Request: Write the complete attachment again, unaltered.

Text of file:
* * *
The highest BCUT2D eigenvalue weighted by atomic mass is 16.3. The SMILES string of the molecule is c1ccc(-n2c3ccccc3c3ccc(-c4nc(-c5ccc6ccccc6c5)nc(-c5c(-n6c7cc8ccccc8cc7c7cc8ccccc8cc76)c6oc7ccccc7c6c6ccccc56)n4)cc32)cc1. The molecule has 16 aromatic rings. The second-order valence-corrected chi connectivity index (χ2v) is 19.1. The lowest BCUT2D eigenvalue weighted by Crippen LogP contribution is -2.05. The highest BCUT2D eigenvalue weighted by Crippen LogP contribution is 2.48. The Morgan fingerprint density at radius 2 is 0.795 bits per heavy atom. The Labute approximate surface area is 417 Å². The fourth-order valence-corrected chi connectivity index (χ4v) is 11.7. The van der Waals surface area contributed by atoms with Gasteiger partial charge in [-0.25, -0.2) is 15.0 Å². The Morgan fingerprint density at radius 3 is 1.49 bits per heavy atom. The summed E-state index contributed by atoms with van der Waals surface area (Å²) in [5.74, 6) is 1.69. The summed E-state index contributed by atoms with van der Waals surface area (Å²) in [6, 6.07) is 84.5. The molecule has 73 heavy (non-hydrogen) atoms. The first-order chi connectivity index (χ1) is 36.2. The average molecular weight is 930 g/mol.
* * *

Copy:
The highest BCUT2D eigenvalue weighted by atomic mass is 16.3. The SMILES string of the molecule is c1ccc(-n2c3ccccc3c3ccc(-c4nc(-c5ccc6ccccc6c5)nc(-c5c(-n6c7cc8ccccc8cc7c7cc8ccccc8cc76)c6oc7ccccc7c6c6ccccc56)n4)cc32)cc1. The molecule has 16 aromatic rings. The second-order valence-corrected chi connectivity index (χ2v) is 19.1. The lowest BCUT2D eigenvalue weighted by Crippen LogP contribution is -2.05. The highest BCUT2D eigenvalue weighted by Crippen LogP contribution is 2.48. The Morgan fingerprint density at radius 2 is 0.795 bits per heavy atom. The Labute approximate surface area is 417 Å². The fourth-order valence-corrected chi connectivity index (χ4v) is 11.7. The van der Waals surface area contributed by atoms with Gasteiger partial charge in [-0.25, -0.2) is 15.0 Å². The Morgan fingerprint density at radius 3 is 1.49 bits per heavy atom. The summed E-state index contributed by atoms with van der Waals surface area (Å²) in [5.74, 6) is 1.69. The summed E-state index contributed by atoms with van der Waals surface area (Å²) in [6, 6.07) is 84.5. The molecule has 73 heavy (non-hydrogen) atoms. The first-order chi connectivity index (χ1) is 36.2. The average molecular weight is 930 g/mol.